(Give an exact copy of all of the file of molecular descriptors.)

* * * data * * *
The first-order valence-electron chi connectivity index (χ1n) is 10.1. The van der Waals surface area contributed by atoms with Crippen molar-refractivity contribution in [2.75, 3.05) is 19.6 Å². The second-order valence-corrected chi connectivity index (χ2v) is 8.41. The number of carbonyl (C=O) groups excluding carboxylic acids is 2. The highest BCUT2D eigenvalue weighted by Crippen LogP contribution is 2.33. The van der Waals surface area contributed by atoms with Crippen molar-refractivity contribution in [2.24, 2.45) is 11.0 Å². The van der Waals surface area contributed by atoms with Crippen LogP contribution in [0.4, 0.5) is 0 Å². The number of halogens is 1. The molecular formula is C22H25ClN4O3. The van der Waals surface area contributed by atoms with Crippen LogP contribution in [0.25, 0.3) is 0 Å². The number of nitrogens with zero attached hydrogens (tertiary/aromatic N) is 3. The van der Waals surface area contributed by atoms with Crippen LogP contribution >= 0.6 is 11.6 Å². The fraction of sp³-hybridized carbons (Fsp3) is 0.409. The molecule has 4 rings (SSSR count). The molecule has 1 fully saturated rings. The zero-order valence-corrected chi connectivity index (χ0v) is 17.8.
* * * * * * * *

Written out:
The first-order valence-electron chi connectivity index (χ1n) is 10.1. The van der Waals surface area contributed by atoms with Crippen molar-refractivity contribution in [2.75, 3.05) is 19.6 Å². The second-order valence-corrected chi connectivity index (χ2v) is 8.41. The number of carbonyl (C=O) groups excluding carboxylic acids is 2. The highest BCUT2D eigenvalue weighted by Crippen LogP contribution is 2.33. The van der Waals surface area contributed by atoms with Crippen molar-refractivity contribution in [2.24, 2.45) is 11.0 Å². The van der Waals surface area contributed by atoms with Crippen LogP contribution in [0.4, 0.5) is 0 Å². The number of halogens is 1. The molecular formula is C22H25ClN4O3. The van der Waals surface area contributed by atoms with Crippen LogP contribution in [0.25, 0.3) is 0 Å². The number of nitrogens with zero attached hydrogens (tertiary/aromatic N) is 3. The van der Waals surface area contributed by atoms with Crippen LogP contribution >= 0.6 is 11.6 Å². The fraction of sp³-hybridized carbons (Fsp3) is 0.409. The molecule has 4 rings (SSSR count). The molecule has 1 fully saturated rings. The zero-order valence-corrected chi connectivity index (χ0v) is 17.8.